The rush of running a business can mean juggling a million thoughts at once. Sometimes, without knowing, your goals can get buried with the piles of to-dos or your passion flickering from exhaustion. Here are just a few tips to help you keep in touch with your intentions and motivations:
1. Press Pause
It can be difficult for leaders to turn themselves off or distance themselves from work without the fear of control slipping away. Great leaders allow themselves time to pause by empowering their teams to steer the ship without fear of falling off course. Even if you’re not 100% comfortable with taking a break to unplug and reflect, you still should. Really. You win by giving yourself time to explore how you feel about the current state of your business and your team wins by learning how to run things without you.
Another way to look at pause is to allow 10 percent of your time at work to be spent tackling something you’re passionate about. Brad Smith, CEO of Intuit is considered a thought leader when it comes to providing unstructured time, for yourself and your team. He believes allowing for freedoms to pursue ideas, even those unrelated to work, is how to generate new and innovative ideas. The proof is in the pudding:
“Last year we counted $100M in new revenue from product offerings that didn’t exist three years ago, and much of that was the fruit of unstructured time.”
How can you argue with that?
2. Conversation is Currency
Feeling lost? Open up.
Many people feel vulnerable when they feel like they’ve lost their sense of purpose. Some might even feel as if they have failed if they can’t remember what their pursuit has all been for. I know I have days where I’m not sure what to do next or why what I’m doing even matters. Going inward is always important, but that doesn’t mean help can’t be found on the outside of your head.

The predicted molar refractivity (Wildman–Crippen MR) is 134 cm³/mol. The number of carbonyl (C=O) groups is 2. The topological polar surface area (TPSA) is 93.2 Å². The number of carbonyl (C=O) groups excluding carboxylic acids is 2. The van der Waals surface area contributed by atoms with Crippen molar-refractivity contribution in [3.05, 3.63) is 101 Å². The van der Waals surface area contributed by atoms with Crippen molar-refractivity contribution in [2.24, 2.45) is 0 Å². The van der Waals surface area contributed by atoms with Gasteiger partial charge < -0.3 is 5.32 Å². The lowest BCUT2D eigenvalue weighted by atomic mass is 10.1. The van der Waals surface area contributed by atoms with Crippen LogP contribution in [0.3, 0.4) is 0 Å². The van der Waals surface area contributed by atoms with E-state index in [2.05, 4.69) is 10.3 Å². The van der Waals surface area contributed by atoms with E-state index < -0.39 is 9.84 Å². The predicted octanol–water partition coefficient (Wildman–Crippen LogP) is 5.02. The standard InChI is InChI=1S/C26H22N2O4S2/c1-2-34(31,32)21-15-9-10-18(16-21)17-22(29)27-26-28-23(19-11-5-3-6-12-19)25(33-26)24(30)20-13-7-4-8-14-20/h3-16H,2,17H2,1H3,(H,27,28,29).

Talking to a good friend, a colleague, family or a mentor can help you offload the clutter. They can steer the ship so you can navigate your way back to the core of your intentions. Or you can ask of your team what their understanding is of the company’s mission and direction. It can be an incredibly illuminating litmus test to hear their interpretation of the high-level direction and purpose of your organization.
3. The “At the end of the day” exercise
I do this a lot, and not just with work-related matters. If I find myself with scattered thoughts and tangents running wild, I stop whatever I’m doing or thinking about and say “At the end of the day, I just want to build a product that helps people.” Or “At the end of the day, I just want to be a good father and husband.” This sentence helps you boil everything down to what truly matters to you. Knowing you want to “help people” does away with building features that are cool but useless or adding services that are nice-to-haves but add zero value to your clients. The above are general examples, but the point is to translate your WHY into a specific mantra. Use this exercise to re-center yourself and clear your head.
Leading without a why is like the blind leading the blind and eventually the inmates will run the asylum. You’re more susceptible to taking bad advice and you end up getting stuck in a reactionary rut, derailing your desire to truly be innovative and unique. Only when you find your purpose and demand the same introspection of your team, can you truly achieve success — and sustain it.